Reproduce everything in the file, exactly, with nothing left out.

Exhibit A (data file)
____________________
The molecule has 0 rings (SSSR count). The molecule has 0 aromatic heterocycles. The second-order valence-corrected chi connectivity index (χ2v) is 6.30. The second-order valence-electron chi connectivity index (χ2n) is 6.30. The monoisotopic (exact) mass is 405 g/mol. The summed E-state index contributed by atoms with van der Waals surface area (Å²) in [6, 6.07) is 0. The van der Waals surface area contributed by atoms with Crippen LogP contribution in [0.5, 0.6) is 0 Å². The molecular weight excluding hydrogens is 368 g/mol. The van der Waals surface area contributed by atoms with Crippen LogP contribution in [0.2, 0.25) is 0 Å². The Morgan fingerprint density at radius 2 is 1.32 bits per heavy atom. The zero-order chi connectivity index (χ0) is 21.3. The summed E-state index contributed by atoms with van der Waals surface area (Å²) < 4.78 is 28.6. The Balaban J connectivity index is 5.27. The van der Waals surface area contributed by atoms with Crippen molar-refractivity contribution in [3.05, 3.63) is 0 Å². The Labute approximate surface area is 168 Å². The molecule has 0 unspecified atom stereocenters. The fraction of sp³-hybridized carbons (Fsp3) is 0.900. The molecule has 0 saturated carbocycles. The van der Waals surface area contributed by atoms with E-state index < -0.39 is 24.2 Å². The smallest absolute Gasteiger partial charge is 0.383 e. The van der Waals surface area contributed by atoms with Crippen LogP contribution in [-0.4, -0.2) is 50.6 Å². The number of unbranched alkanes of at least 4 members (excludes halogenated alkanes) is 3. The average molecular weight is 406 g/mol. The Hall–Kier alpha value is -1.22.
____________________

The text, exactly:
The molecule has 0 rings (SSSR count). The molecule has 0 aromatic heterocycles. The second-order valence-corrected chi connectivity index (χ2v) is 6.30. The second-order valence-electron chi connectivity index (χ2n) is 6.30. The monoisotopic (exact) mass is 405 g/mol. The summed E-state index contributed by atoms with van der Waals surface area (Å²) in [6, 6.07) is 0. The van der Waals surface area contributed by atoms with Crippen LogP contribution in [0.5, 0.6) is 0 Å². The molecular weight excluding hydrogens is 368 g/mol. The van der Waals surface area contributed by atoms with Crippen LogP contribution in [0.2, 0.25) is 0 Å². The Morgan fingerprint density at radius 2 is 1.32 bits per heavy atom. The zero-order chi connectivity index (χ0) is 21.3. The summed E-state index contributed by atoms with van der Waals surface area (Å²) < 4.78 is 28.6. The Balaban J connectivity index is 5.27. The van der Waals surface area contributed by atoms with Crippen molar-refractivity contribution in [3.05, 3.63) is 0 Å². The Labute approximate surface area is 168 Å². The molecule has 0 unspecified atom stereocenters. The fraction of sp³-hybridized carbons (Fsp3) is 0.900. The molecule has 0 saturated carbocycles. The van der Waals surface area contributed by atoms with E-state index < -0.39 is 24.2 Å². The smallest absolute Gasteiger partial charge is 0.383 e. The van der Waals surface area contributed by atoms with Crippen LogP contribution in [-0.4, -0.2) is 50.6 Å². The number of unbranched alkanes of at least 4 members (excludes halogenated alkanes) is 3. The average molecular weight is 406 g/mol. The Hall–Kier alpha value is -1.22.